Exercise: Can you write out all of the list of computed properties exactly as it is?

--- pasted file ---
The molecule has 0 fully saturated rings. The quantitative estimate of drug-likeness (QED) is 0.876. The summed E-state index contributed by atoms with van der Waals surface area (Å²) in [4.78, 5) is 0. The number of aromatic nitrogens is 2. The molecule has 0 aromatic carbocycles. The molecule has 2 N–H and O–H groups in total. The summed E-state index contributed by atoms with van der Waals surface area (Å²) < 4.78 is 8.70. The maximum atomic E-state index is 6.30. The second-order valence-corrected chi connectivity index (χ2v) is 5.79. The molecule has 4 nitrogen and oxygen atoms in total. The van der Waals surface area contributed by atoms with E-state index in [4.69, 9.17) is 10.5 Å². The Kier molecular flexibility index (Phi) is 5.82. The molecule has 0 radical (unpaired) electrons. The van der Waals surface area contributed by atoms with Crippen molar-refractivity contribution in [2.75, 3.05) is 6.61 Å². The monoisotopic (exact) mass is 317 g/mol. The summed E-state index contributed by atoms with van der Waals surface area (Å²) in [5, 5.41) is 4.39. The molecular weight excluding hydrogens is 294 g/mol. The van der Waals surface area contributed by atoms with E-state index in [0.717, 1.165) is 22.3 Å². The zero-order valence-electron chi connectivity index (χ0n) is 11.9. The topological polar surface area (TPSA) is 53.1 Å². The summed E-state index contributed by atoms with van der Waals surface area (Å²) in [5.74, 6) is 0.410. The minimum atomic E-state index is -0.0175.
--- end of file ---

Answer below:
The molecule has 0 fully saturated rings. The quantitative estimate of drug-likeness (QED) is 0.876. The summed E-state index contributed by atoms with van der Waals surface area (Å²) in [4.78, 5) is 0. The number of aromatic nitrogens is 2. The molecule has 0 aromatic carbocycles. The molecule has 2 N–H and O–H groups in total. The summed E-state index contributed by atoms with van der Waals surface area (Å²) < 4.78 is 8.70. The maximum atomic E-state index is 6.30. The second-order valence-corrected chi connectivity index (χ2v) is 5.79. The molecule has 4 nitrogen and oxygen atoms in total. The van der Waals surface area contributed by atoms with E-state index in [4.69, 9.17) is 10.5 Å². The Kier molecular flexibility index (Phi) is 5.82. The molecule has 0 radical (unpaired) electrons. The van der Waals surface area contributed by atoms with Crippen molar-refractivity contribution in [2.75, 3.05) is 6.61 Å². The monoisotopic (exact) mass is 317 g/mol. The summed E-state index contributed by atoms with van der Waals surface area (Å²) in [5, 5.41) is 4.39. The molecular weight excluding hydrogens is 294 g/mol. The van der Waals surface area contributed by atoms with E-state index in [0.717, 1.165) is 22.3 Å². The zero-order valence-electron chi connectivity index (χ0n) is 11.9. The topological polar surface area (TPSA) is 53.1 Å². The summed E-state index contributed by atoms with van der Waals surface area (Å²) in [5.74, 6) is 0.410. The minimum atomic E-state index is -0.0175.